Lloyd Billingsley, Frontpage Mag,
On Sunday the show was “Run DNC,” with the email scandal that toppled Debbie Wasserman Schultz, and confirmed for many that, as Donald Trump contended, the system was rigged and Bernie Sanders didn’t have a chance. Monday it was Ladies Night in Philadelphia, and the story took a dramatic twist.
Leah Daughtry, CEO of the DNC, set the tone early explaining that the goal was to break “the highest and hardest class ceiling” and elect Hillary Clinton. But from the start, chants of “Bernie, Bernie, Bernie” rang through the arena. Those chants persisted even as Linda Sanchez, chair of the Congressional Hispanic Caucus, said that Hillary Clinton was “bad-ass and ready to lead.”
“As a pretty, kick-ass woman once said, ‘it takes a village,’” said comedian Sarah Silverman, appearing with Senator-comedian Al Franken, who told the convention that she had been “feeling the Bern” and supported Senator Bernie Sanders and his ideals. Many in the stands wondered how this conflict was to be resolved.
“Hillary Clinton heard the passion of the people behind Bernie and brought those people into the platform,” said Silverman, and this was an example of democracy in action. So Silverman would proudly vote for Hillary Clinton as “the only person to be overqualified for the job as president.” Still, the “Bernie” chants continued.
For American Federation of Teachers boss, Randi Weingarten, shaking with emotion, Hillary was “the most qualified candidate for president in our lifetime.” Therefore, “we must elect Hillary.” For actress Eva Longoria, Hillary Clinton was “the most qualified presidential candidate ever.” Jason Collins, the first openly gay player in the NBA, said “we must elect Hillary Clinton as the next president.”
This mandate to elect Hillary came across as some kind of civic duty, with prophetic force, yet the chants of “Bernie” “Bernie” continued.
John Podesta, Hillary Clinton’s campaign chair, told Sanders’ supporters that “this is your victory too.” Oregon Senator Jeff Merkley told the conventioneers “we owe enormous debt to Bernie Sanders, and his “bold solutions.” In fact, “Hillary Clinton and Bernie Sanders have forged most progressive platform in our party’s history.”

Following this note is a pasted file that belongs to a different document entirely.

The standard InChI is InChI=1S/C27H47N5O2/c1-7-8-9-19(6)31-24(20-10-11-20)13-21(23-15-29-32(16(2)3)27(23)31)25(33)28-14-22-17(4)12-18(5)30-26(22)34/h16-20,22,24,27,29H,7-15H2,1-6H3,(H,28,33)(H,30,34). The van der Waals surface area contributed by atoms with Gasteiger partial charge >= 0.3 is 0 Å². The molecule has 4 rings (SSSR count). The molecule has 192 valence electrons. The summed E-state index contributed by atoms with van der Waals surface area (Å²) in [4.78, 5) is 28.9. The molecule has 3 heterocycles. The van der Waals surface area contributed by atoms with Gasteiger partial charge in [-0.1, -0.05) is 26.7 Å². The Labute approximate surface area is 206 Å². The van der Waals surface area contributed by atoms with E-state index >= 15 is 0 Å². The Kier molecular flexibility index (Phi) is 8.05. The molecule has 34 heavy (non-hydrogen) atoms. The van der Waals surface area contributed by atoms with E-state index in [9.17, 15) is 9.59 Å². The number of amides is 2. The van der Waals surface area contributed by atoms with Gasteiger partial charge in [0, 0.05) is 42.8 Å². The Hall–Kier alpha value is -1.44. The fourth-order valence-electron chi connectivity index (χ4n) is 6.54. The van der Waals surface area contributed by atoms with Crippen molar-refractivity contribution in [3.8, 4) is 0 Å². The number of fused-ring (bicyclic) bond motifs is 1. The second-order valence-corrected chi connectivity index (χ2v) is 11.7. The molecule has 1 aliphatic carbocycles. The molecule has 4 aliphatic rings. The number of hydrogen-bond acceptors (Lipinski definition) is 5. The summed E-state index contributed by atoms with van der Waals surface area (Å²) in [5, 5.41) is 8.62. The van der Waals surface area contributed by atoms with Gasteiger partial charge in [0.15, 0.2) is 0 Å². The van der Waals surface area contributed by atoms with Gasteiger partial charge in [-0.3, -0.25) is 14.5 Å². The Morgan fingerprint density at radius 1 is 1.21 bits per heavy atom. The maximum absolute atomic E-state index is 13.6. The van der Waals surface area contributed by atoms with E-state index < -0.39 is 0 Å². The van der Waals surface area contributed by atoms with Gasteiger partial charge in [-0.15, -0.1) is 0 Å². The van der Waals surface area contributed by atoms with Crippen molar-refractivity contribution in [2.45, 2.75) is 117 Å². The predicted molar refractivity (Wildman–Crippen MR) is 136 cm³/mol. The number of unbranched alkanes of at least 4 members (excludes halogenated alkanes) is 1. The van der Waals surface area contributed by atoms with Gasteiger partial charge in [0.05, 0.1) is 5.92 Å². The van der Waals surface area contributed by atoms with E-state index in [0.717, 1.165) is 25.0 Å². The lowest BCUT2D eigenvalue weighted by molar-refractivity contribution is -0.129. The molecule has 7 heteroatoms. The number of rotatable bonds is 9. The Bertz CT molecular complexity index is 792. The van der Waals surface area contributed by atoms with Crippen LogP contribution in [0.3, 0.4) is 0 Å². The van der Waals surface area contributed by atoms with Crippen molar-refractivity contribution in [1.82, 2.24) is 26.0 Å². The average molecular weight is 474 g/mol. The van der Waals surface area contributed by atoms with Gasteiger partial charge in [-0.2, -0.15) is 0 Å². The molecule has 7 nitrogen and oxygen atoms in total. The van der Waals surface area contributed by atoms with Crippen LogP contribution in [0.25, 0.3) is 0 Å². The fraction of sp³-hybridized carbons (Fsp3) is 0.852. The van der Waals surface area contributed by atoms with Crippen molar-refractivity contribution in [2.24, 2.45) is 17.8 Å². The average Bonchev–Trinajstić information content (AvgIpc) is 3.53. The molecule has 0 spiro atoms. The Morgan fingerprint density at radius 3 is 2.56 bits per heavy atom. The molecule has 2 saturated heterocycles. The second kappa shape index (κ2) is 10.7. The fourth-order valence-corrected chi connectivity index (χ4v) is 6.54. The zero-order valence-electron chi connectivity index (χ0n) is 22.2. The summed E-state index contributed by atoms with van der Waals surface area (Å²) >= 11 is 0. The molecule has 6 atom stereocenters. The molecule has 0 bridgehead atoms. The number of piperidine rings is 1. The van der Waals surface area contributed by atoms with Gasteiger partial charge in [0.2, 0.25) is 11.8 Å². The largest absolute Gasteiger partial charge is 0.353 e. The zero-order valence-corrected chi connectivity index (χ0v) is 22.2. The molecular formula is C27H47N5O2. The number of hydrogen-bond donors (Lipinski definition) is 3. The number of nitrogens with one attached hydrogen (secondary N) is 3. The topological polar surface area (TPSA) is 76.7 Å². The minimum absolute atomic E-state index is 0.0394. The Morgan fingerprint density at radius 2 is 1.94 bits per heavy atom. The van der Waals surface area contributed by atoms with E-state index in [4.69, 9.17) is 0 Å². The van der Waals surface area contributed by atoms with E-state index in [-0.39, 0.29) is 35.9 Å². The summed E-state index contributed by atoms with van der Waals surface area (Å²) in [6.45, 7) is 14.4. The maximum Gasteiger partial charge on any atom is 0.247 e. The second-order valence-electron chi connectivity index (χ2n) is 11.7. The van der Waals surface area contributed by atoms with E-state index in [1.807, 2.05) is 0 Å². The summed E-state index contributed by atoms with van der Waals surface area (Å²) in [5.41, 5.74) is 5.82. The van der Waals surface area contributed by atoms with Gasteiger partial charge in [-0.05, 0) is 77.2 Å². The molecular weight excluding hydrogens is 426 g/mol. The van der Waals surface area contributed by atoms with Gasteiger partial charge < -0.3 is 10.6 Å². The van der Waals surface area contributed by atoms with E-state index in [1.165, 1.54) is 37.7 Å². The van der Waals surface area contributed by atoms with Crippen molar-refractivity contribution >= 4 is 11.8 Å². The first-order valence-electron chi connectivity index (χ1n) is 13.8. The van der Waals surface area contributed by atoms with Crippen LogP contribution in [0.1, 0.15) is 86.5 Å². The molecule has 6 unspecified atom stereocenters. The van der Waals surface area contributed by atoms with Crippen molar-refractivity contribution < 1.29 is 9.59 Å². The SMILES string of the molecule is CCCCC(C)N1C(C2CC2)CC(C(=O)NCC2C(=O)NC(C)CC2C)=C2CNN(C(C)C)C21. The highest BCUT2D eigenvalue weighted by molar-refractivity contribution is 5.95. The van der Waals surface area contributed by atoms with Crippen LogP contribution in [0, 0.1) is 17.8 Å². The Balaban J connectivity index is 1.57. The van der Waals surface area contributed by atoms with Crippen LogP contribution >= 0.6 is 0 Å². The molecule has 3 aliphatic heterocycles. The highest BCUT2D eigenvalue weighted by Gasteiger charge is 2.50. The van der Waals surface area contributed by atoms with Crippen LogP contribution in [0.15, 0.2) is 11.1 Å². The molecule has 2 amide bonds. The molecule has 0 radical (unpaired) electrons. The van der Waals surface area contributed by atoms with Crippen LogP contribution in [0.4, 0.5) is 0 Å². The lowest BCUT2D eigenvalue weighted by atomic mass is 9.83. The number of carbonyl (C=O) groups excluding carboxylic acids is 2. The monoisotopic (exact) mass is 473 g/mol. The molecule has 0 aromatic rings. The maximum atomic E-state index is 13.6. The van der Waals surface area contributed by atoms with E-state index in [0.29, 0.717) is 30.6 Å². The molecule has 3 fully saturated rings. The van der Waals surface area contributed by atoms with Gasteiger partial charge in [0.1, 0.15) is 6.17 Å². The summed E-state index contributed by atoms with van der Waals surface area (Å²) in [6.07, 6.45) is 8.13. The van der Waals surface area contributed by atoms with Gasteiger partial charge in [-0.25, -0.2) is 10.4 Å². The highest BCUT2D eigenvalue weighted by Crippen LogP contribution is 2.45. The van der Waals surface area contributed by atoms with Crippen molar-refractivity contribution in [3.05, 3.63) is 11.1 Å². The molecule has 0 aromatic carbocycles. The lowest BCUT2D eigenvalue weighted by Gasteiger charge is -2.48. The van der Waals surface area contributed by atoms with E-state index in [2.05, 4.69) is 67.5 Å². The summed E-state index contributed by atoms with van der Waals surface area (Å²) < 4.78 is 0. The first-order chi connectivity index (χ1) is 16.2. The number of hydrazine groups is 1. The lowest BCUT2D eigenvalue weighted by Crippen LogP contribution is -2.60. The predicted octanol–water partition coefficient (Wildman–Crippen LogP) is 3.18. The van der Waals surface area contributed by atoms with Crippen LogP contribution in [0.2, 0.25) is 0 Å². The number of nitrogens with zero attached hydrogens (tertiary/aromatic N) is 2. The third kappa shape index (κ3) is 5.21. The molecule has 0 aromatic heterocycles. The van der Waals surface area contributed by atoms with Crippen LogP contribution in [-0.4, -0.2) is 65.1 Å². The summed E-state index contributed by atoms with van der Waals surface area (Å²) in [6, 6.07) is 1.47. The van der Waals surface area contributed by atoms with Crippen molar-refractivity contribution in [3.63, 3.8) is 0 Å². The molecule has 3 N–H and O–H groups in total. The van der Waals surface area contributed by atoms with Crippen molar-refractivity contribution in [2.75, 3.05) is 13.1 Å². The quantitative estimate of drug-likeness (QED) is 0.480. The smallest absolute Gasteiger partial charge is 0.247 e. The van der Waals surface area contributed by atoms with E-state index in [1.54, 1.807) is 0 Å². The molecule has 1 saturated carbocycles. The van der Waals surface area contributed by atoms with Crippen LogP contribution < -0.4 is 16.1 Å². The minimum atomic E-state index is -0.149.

The speakers also understood that good villains make for good drama, and many speakers targeted Republican nominee Donald Trump. Trump “ripped off people,” Podesta said. For Merkley, Trump “got rich by taking advantage of workers and cheating,” therefore “he is the problem.” The AFL-CIO’s Richard Trumka told the crowd that Trump was “wrong wrong wrong” and “a phony.” AFSCME boss Lee Saunders described Trump as a “thin-skinned bully who puts himself first.”
Illinois Representative Luis Gutierrez called Trump a “bigot” and for Elizabeth Warren Trump was a “cheat” who “never sacrificed, cares only for himself, every minute of every day.” Above all, Warren said, “Donald Trump is a man who must never be president of the United States.” That brought cheers, but the chants of “Bernie” never subsided.
The chants briefly changed to “Black Lives Matter” during the speech of First Lady Michelle Obama, who told the convention that “police officers and protesters” in Dallas, “all desperately want to keep our kids safe.” Likewise, as Secretary of State, Hillary “traveled the world to keep our kids safe,” and she was “the one person I trust” for presidency, the First Lady said.
Still, the chants of “Bernie” continued and Bernie Sanders his own self would get the last word. He thanked his volunteers and contributors and told them “no one is more disappointed than I am” in the result of Democrats’ selection process. That brought the strongest response yet from Bernie’s supporters.
The election, Sanders said, was “not about Hillary Clinton or Donald Trump” or other candidates. His supporters had “begun a political revolution to transform America, and that revolution continues.”
Some in the crowd might have recalled that in 2008 Democratic candidate Barack Obama vowed to transform America. The nation had since “come a long way,” Sanders said thanking the president, but after eight years apparently the nation still needs to be transformed. “I will be part of that struggle with you,” Sanders said, and it was all about leadership.
“Based on her ideas and her leadership,” Sanders told the convention, “Hillary Clinton must become the next president of the United States.”
So despite all the shouting, the disappointed socialist was down with the result. There was no conflict inherent in the system, after all, and Hillary “must” become president. Even so, as the evening wound down, they kept chanting “Bernie” “Bernie” in Philadelphia, the city of brotherly love.